Optimum fluid placement is crucial for a successful acid stimulation treatment, especially in thick, highly heterogeneous carbonate formations with multiple zones and/or extensive productive intervals. A variety of diversion methods are applied in acidizing treatments to evenly place acid along the well, but the effectiveness of these diversion methods is generally only inferred from the rate and pressure behavior during the treatment, and is not known with any certainty. Recently, distributed temperature sensing technology has enabled us to observe dynamic temperature profiles along the wellbore during and immediately following an acid treatment. This technology allows us to monitor and evaluate treatments and diversion methods in real-time from captured sequence of temperature profiles at different times during and after acid injection.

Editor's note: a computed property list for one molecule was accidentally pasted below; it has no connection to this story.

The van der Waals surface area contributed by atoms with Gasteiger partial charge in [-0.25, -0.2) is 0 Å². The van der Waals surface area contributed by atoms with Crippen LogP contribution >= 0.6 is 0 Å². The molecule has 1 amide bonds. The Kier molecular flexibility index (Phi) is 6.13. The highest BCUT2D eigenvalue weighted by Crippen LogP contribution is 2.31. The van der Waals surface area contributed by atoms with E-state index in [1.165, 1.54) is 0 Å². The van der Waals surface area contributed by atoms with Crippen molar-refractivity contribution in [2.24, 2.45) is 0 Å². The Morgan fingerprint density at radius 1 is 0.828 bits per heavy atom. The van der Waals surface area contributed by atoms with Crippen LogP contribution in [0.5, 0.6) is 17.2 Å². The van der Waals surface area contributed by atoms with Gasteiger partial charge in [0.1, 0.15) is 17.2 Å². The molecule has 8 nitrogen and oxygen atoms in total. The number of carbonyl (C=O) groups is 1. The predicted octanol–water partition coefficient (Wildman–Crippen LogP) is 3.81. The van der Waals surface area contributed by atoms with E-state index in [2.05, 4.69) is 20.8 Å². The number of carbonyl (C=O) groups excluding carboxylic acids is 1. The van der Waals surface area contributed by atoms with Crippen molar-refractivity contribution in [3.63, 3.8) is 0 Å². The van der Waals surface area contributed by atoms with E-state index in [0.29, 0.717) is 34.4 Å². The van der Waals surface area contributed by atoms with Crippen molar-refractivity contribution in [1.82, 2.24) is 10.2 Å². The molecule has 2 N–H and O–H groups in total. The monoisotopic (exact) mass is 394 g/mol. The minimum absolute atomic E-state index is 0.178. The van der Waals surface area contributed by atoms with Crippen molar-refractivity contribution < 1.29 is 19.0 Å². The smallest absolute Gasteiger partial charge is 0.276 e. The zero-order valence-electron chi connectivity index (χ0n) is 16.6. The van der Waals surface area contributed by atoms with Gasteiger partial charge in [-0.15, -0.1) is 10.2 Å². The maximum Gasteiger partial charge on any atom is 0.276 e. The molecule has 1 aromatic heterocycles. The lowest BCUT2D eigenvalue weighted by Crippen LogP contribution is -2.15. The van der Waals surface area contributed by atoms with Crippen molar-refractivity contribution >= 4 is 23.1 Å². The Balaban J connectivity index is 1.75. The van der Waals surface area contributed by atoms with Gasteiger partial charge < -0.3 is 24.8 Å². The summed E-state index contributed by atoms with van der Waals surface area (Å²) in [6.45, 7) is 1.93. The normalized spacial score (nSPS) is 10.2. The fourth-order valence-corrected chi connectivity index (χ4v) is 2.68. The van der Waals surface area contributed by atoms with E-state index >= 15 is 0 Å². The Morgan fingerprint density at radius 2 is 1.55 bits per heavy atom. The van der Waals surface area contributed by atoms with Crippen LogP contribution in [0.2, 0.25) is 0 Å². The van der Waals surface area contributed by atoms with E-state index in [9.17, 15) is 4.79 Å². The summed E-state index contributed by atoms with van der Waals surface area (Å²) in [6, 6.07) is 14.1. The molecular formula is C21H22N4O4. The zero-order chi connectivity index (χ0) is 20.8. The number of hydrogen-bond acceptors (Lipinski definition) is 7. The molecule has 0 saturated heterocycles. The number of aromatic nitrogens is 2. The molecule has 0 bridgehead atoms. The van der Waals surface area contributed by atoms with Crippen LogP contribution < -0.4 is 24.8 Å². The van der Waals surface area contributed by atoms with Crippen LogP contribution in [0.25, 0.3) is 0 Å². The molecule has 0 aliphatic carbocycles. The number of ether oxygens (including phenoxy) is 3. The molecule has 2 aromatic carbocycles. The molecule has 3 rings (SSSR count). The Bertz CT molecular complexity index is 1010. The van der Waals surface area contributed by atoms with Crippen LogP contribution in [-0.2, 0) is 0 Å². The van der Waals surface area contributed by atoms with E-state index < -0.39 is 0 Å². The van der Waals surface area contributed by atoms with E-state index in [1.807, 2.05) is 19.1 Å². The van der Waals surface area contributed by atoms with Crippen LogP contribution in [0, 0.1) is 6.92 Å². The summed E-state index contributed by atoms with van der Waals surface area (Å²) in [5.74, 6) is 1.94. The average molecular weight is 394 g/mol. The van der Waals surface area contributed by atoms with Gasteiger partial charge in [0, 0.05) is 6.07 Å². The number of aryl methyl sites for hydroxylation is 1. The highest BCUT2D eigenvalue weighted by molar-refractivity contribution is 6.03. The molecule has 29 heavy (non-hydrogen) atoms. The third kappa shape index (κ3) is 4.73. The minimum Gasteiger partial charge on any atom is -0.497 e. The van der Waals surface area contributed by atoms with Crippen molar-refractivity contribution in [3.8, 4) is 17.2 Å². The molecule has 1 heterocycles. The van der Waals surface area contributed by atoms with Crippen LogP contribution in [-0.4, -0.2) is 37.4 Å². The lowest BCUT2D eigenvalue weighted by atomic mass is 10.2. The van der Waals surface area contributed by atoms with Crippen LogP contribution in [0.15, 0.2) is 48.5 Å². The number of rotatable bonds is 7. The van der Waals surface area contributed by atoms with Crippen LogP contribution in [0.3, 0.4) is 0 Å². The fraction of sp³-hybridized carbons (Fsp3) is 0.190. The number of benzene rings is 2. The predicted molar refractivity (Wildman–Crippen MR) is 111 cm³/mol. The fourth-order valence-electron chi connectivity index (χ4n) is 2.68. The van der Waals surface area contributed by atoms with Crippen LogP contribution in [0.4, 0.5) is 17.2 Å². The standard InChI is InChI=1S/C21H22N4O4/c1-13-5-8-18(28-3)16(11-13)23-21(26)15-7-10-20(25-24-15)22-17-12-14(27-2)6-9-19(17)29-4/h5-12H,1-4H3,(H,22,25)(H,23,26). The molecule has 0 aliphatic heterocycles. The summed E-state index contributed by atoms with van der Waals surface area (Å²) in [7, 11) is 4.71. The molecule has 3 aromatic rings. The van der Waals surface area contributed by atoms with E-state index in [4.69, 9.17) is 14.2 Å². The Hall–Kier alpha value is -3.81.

We presented a mathematical model in previous papers to simulate the temperature behavior in the formation and along the wellbore, during and shortly after an acid treatment (Tan, 2009 and 2011). An inversion procedure was also included to interpret the acid distribution profile from the measured temperature data in a hypothetical example. In this paper, we apply our model to a field case. The well is a gas producers and was stimulated with acid treatments. The temperature data was measured with DTS tool during shut-in period, and shortly after each stage of the treatments. The model is used to quantify the acid distribution with the temperature data to evaluate the efficiency of acid treatments. We have focused on diagnosing the volume of acid placed in each zone with the shut-in temperature data. Results indicate that the model is applicable in the field operation for acid profiling and is helpful to evaluate and optimize acid treatments.

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